One of the “incel” cartoons featured in the documentary which did not contain graphic-sexual imagery. Screenshot taken from Vice documentary, “This is what the life of an incel looks like.”

B.C. teacher suspended for showing ‘incel’ documentary to Grade 12 class

Video contained violent ‘graphic, cartoon-like, sexually-explicit’ images of women as sex objects

An Abbotsford high school teacher has received a five-day suspension for showing his Grade 12 class a short documentary about “incels,” an online hate group consisting of self-described “involuntarily celibate” men.

The incel community is known for blaming their sexual frustrations on women in online forums, which has led some in their cohort to commit acts of mass murder targeting the opposite sex.

The Vice documentary called “This is what the life of an incel looks like” references two of these killers, one of whom is Alex Manassian, a subscriber to incel ideology who drove a van into a busy sidewalk of people in Toronto in 2018, killing 10.

RELATED: ‘I accomplished my mission,’ accused in Toronto van attack told police

The seven-minute video features an interview with a member of the incel community who shares his “negative views of women, who are described as sexually manipulative, vain and shallow,” the B.C. Commissioner for Teacher Regulation’s decision says.

“The video shows graphic, cartoon-like, sexually explicit images of women as sexual objects and images of men having violent sexual encounters with women. The text accompanying these images is derogatory and demeaning of both men and women.”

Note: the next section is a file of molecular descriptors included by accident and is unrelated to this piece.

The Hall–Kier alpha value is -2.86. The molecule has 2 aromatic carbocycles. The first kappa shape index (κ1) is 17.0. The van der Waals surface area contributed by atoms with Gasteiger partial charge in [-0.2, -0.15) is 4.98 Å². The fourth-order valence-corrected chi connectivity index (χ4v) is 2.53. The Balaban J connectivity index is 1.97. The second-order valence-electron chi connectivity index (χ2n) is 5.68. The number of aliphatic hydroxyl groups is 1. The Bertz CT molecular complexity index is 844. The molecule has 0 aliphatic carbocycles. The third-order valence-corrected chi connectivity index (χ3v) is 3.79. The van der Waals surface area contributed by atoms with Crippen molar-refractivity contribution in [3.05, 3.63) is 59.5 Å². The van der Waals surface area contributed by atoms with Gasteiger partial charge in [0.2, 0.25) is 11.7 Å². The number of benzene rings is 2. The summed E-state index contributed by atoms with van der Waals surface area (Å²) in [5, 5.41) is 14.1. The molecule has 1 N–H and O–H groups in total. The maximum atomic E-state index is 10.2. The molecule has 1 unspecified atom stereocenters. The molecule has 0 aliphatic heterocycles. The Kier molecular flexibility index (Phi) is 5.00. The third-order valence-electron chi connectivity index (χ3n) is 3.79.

Justin Thanh Dat Hung, the teacher who showed his family studies class the documentary in early 2019, had not viewed the video before watching it with his class, and failed to ensure it aligned with the curriculum, according to the decision.

“This was in breach of the District’s administrative procedures.”

A month after Hung showed the video to this class, a parent made a complaint to the commissioner. One student reported the video made them feel uncomfortable, and another student apparently left the class.

In June 2019, the district issued Hung a letter of discipline, and suspended him without pay for five days.

Abby Schools

Get local stories you won't find anywhere else right to your inbox.
Sign up here

Just Posted

Boundary non-profits now eligible for emergency funds

Local charities can apply to get grants from the $40,000 pot, managed by the Phoenix Foundation

Drive-in theatre proposed for Grand Forks

City councillors will vote next month on whether to permit the use of the private property

A second wave of COVID-19 is probable, if history tells us anything

B.C.’s top doctor says that what health officials have learned this round will guide response in future

Snow expected to hit West Kootenay passes overnight on Thursday

Up to 15 cm of snow could fall on Highway 3 between Paulson summit to Kootenay Pass by Friday morning

Six homes ordered to evacuate early Tuesday morning in Grand Forks due to flooding

Two of the six were put on evacuation alert Monday evening

B.C. records no new COVID-19 deaths for the first time in weeks

Good news comes despite 11 new test-positive cases in B.C. in the past 24 hours

BC Corrections to expand list of eligible offenders for early release during pandemic

Non-violent offenders are being considered for early release through risk assessment process

Fraser Valley driver featured on ‘Highway Thru Hell’ TV show dies

Monkhouse died Sunday night of a heartattack, Jamie Davis towing confirmed

B.C. visitor centres get help with COVID-19 prevention measures

Destination B.C. gearing up for local, in-province tourism

36 soldiers test positive for COVID-19 after working in Ontario, Quebec care homes

Nearly 1,700 military members are working in long-term care homes overwhelmed by COVID-19

B.C. poison control sees spike in adults, children accidentally ingesting hand sanitizer

Hand sanitizer sales and usage have gone up sharply amid COVID-19 pandemic

B.C. man with Alberta plates gets car keyed and aggressive note

Some out-of-province people are finding hostile reception due to COVID-19 worries

Most Read